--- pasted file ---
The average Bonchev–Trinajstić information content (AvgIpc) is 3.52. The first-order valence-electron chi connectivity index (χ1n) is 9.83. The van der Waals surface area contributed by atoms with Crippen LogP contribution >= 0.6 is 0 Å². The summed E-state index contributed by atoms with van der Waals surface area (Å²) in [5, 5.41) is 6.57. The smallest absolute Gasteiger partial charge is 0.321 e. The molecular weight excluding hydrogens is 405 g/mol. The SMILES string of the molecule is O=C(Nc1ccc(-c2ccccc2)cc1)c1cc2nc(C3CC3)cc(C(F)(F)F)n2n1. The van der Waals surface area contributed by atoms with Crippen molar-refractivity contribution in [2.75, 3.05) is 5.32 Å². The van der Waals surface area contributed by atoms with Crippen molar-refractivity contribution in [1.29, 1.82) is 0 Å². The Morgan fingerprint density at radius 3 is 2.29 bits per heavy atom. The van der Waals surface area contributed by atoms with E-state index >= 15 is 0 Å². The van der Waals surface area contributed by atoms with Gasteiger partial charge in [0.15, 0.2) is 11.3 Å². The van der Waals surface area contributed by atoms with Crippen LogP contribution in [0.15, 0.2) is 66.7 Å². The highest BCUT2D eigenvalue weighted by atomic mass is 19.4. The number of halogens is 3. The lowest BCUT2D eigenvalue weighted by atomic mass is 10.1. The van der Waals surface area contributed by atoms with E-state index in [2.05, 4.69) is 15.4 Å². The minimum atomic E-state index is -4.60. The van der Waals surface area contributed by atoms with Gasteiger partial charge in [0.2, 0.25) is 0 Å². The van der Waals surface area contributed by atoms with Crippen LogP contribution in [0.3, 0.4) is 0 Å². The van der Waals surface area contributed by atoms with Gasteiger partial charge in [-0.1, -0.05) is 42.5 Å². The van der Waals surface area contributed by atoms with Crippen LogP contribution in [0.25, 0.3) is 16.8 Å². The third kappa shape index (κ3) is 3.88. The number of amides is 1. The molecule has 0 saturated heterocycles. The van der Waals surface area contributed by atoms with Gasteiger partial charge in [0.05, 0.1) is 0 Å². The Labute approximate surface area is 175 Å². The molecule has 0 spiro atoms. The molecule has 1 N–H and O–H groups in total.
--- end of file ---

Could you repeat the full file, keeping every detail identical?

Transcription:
The average Bonchev–Trinajstić information content (AvgIpc) is 3.52. The first-order valence-electron chi connectivity index (χ1n) is 9.83. The van der Waals surface area contributed by atoms with Crippen LogP contribution >= 0.6 is 0 Å². The summed E-state index contributed by atoms with van der Waals surface area (Å²) in [5, 5.41) is 6.57. The smallest absolute Gasteiger partial charge is 0.321 e. The molecular weight excluding hydrogens is 405 g/mol. The SMILES string of the molecule is O=C(Nc1ccc(-c2ccccc2)cc1)c1cc2nc(C3CC3)cc(C(F)(F)F)n2n1. The van der Waals surface area contributed by atoms with Crippen molar-refractivity contribution in [2.75, 3.05) is 5.32 Å². The van der Waals surface area contributed by atoms with Crippen molar-refractivity contribution in [1.29, 1.82) is 0 Å². The Morgan fingerprint density at radius 3 is 2.29 bits per heavy atom. The van der Waals surface area contributed by atoms with E-state index >= 15 is 0 Å². The van der Waals surface area contributed by atoms with Gasteiger partial charge in [0.15, 0.2) is 11.3 Å². The van der Waals surface area contributed by atoms with Crippen LogP contribution in [0.15, 0.2) is 66.7 Å². The highest BCUT2D eigenvalue weighted by atomic mass is 19.4. The number of halogens is 3. The lowest BCUT2D eigenvalue weighted by atomic mass is 10.1. The van der Waals surface area contributed by atoms with E-state index in [2.05, 4.69) is 15.4 Å². The minimum atomic E-state index is -4.60. The van der Waals surface area contributed by atoms with Gasteiger partial charge in [0.2, 0.25) is 0 Å². The van der Waals surface area contributed by atoms with Crippen LogP contribution in [0.3, 0.4) is 0 Å². The van der Waals surface area contributed by atoms with Gasteiger partial charge in [-0.1, -0.05) is 42.5 Å². The van der Waals surface area contributed by atoms with Crippen LogP contribution in [0.25, 0.3) is 16.8 Å². The third kappa shape index (κ3) is 3.88. The number of amides is 1. The molecule has 0 saturated heterocycles. The van der Waals surface area contributed by atoms with Gasteiger partial charge in [0.05, 0.1) is 0 Å². The Labute approximate surface area is 175 Å². The molecule has 0 spiro atoms. The molecule has 1 N–H and O–H groups in total.